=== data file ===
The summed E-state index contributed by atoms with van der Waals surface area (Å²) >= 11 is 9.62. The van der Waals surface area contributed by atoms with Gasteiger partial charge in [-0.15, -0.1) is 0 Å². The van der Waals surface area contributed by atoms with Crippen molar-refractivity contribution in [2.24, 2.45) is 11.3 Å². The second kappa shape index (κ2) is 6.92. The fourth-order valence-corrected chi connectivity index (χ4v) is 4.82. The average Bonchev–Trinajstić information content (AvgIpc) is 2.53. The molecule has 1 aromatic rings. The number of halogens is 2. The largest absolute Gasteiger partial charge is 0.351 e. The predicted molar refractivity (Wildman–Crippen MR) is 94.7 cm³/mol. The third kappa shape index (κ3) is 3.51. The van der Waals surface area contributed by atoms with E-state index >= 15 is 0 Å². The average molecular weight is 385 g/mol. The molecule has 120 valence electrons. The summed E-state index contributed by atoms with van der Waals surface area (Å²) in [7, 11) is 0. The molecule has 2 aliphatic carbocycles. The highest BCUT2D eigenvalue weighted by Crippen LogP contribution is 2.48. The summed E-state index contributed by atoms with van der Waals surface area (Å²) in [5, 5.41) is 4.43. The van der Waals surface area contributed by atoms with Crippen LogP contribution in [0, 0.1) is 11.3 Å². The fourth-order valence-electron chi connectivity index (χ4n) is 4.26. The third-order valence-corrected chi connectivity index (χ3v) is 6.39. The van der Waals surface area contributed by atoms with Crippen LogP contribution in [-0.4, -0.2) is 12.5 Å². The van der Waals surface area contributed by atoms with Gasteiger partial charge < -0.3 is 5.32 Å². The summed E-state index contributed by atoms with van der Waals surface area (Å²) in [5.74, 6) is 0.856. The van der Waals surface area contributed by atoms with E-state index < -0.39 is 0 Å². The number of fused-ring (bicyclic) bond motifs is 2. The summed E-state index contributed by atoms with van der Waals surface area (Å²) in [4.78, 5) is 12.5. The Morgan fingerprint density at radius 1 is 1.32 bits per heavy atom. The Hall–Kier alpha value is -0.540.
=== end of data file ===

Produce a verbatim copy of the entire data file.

The summed E-state index contributed by atoms with van der Waals surface area (Å²) >= 11 is 9.62. The van der Waals surface area contributed by atoms with Gasteiger partial charge in [-0.15, -0.1) is 0 Å². The van der Waals surface area contributed by atoms with Crippen molar-refractivity contribution in [2.24, 2.45) is 11.3 Å². The second kappa shape index (κ2) is 6.92. The fourth-order valence-corrected chi connectivity index (χ4v) is 4.82. The average Bonchev–Trinajstić information content (AvgIpc) is 2.53. The molecule has 1 aromatic rings. The number of halogens is 2. The largest absolute Gasteiger partial charge is 0.351 e. The predicted molar refractivity (Wildman–Crippen MR) is 94.7 cm³/mol. The third kappa shape index (κ3) is 3.51. The van der Waals surface area contributed by atoms with E-state index >= 15 is 0 Å². The average molecular weight is 385 g/mol. The molecule has 120 valence electrons. The summed E-state index contributed by atoms with van der Waals surface area (Å²) in [7, 11) is 0. The molecule has 2 aliphatic carbocycles. The highest BCUT2D eigenvalue weighted by Crippen LogP contribution is 2.48. The summed E-state index contributed by atoms with van der Waals surface area (Å²) in [5, 5.41) is 4.43. The van der Waals surface area contributed by atoms with Crippen LogP contribution in [0, 0.1) is 11.3 Å². The fourth-order valence-electron chi connectivity index (χ4n) is 4.26. The third-order valence-corrected chi connectivity index (χ3v) is 6.39. The van der Waals surface area contributed by atoms with Crippen LogP contribution in [-0.4, -0.2) is 12.5 Å². The van der Waals surface area contributed by atoms with Gasteiger partial charge < -0.3 is 5.32 Å². The summed E-state index contributed by atoms with van der Waals surface area (Å²) in [5.74, 6) is 0.856. The van der Waals surface area contributed by atoms with E-state index < -0.39 is 0 Å². The number of fused-ring (bicyclic) bond motifs is 2. The summed E-state index contributed by atoms with van der Waals surface area (Å²) in [4.78, 5) is 12.5. The Morgan fingerprint density at radius 1 is 1.32 bits per heavy atom. The Hall–Kier alpha value is -0.540.